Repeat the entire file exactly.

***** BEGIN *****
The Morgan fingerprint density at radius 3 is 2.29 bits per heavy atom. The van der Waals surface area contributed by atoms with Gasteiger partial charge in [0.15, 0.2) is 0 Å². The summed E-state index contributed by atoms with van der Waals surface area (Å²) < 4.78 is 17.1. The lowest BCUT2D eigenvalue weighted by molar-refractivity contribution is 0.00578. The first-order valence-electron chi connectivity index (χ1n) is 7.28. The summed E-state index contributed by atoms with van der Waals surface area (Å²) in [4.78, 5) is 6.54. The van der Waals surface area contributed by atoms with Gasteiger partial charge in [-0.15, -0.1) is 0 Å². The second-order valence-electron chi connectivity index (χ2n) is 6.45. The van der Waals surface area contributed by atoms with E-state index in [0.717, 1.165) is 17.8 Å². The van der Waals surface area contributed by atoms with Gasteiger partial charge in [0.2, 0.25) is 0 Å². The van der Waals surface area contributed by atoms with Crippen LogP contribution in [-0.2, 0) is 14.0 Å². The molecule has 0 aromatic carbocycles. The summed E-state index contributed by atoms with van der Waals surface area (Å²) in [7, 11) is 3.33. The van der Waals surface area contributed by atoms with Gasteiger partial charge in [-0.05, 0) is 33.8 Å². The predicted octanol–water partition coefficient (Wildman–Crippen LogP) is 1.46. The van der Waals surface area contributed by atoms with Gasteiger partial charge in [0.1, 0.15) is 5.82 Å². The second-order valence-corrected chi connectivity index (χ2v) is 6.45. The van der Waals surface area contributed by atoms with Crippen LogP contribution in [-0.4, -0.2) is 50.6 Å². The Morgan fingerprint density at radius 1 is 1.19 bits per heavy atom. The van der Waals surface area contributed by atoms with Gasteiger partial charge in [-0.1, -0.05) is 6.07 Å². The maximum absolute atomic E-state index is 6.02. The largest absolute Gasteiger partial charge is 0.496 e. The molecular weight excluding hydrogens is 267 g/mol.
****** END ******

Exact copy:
The Morgan fingerprint density at radius 3 is 2.29 bits per heavy atom. The van der Waals surface area contributed by atoms with Gasteiger partial charge in [0.15, 0.2) is 0 Å². The summed E-state index contributed by atoms with van der Waals surface area (Å²) < 4.78 is 17.1. The lowest BCUT2D eigenvalue weighted by molar-refractivity contribution is 0.00578. The first-order valence-electron chi connectivity index (χ1n) is 7.28. The summed E-state index contributed by atoms with van der Waals surface area (Å²) in [4.78, 5) is 6.54. The van der Waals surface area contributed by atoms with Gasteiger partial charge in [-0.15, -0.1) is 0 Å². The second-order valence-electron chi connectivity index (χ2n) is 6.45. The van der Waals surface area contributed by atoms with E-state index in [0.717, 1.165) is 17.8 Å². The van der Waals surface area contributed by atoms with Gasteiger partial charge in [0.2, 0.25) is 0 Å². The van der Waals surface area contributed by atoms with Crippen LogP contribution in [-0.2, 0) is 14.0 Å². The molecule has 0 aromatic carbocycles. The summed E-state index contributed by atoms with van der Waals surface area (Å²) in [7, 11) is 3.33. The van der Waals surface area contributed by atoms with Gasteiger partial charge in [-0.05, 0) is 33.8 Å². The predicted octanol–water partition coefficient (Wildman–Crippen LogP) is 1.46. The van der Waals surface area contributed by atoms with Gasteiger partial charge in [0.1, 0.15) is 5.82 Å². The second-order valence-corrected chi connectivity index (χ2v) is 6.45. The van der Waals surface area contributed by atoms with Crippen LogP contribution in [-0.4, -0.2) is 50.6 Å². The Morgan fingerprint density at radius 1 is 1.19 bits per heavy atom. The van der Waals surface area contributed by atoms with Gasteiger partial charge in [-0.1, -0.05) is 6.07 Å². The maximum absolute atomic E-state index is 6.02. The largest absolute Gasteiger partial charge is 0.496 e. The molecular weight excluding hydrogens is 267 g/mol.